For millennia, human beings have provided for their material needs by working the land. And probably for nearly as long as they have engaged in agriculture they have been divided into classes, between those who worked the land and those who appropriated the labor of others. That division between appropriators and producers has taken many forms in different times and places, but one general characteristic they have had in common is that the direct producers have typically been peasants. These peasant producers have remained in possession of the means of production, specifically land. As in all pre-capitalist societies, these producers have had direct access to the means of their own reproduction. This has meant that when their surplus labor has been appropriated by exploiters, it has been done by what Marx called “extra-economic” means—that is, by means of direct coercion, exercised by landlords and/or states employing superior force, privileged access to military, judicial, and political power.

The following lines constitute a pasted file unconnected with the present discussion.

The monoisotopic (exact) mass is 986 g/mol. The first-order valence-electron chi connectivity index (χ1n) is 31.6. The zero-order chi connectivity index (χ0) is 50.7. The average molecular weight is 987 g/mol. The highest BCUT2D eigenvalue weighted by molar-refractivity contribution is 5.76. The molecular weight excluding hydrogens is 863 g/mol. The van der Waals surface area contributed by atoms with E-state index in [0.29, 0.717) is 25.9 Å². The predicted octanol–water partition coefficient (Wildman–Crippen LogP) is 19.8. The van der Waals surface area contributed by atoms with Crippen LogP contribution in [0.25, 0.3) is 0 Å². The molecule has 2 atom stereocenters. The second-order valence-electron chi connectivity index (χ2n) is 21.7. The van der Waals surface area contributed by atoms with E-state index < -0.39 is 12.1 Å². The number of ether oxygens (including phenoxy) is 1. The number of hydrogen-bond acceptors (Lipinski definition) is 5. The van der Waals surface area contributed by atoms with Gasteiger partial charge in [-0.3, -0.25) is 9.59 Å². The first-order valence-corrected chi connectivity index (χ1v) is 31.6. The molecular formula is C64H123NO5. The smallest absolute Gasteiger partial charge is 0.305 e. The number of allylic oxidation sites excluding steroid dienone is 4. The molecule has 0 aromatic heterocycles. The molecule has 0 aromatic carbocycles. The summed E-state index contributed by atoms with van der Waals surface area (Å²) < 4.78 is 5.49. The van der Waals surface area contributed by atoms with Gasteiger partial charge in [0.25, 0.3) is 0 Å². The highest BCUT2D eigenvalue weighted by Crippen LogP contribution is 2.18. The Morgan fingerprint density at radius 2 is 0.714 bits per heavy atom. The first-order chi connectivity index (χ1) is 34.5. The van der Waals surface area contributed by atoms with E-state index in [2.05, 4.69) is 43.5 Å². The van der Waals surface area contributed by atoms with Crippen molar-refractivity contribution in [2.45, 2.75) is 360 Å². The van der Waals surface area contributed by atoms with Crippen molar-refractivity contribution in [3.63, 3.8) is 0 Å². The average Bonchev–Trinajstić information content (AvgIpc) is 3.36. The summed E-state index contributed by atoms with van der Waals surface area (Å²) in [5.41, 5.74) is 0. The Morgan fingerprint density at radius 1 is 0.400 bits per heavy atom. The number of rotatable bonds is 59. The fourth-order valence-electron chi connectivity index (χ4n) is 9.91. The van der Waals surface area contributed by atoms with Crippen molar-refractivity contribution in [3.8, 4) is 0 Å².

Here, then, is the most basic difference between all pre-capitalist societies and capitalism. It has nothing to do with whether production is urban or rural and everything to do with the particular property relations between producers and appropriators, whether in industry or agriculture. Only in capitalism is the dominant mode of surplus appropriation based on the dispossession of the direct producers whose surplus labor is appropriated by purely “economic” means. Because direct producers in a fully developed capitalism are propertyless, and because their only access to the means of production, to the requirements of their own reproduction, even to the means of their own labor, is the sale of their labor-power in exchange for a wage, capitalists can appropriate the workers’ surplus labor without direct coercion.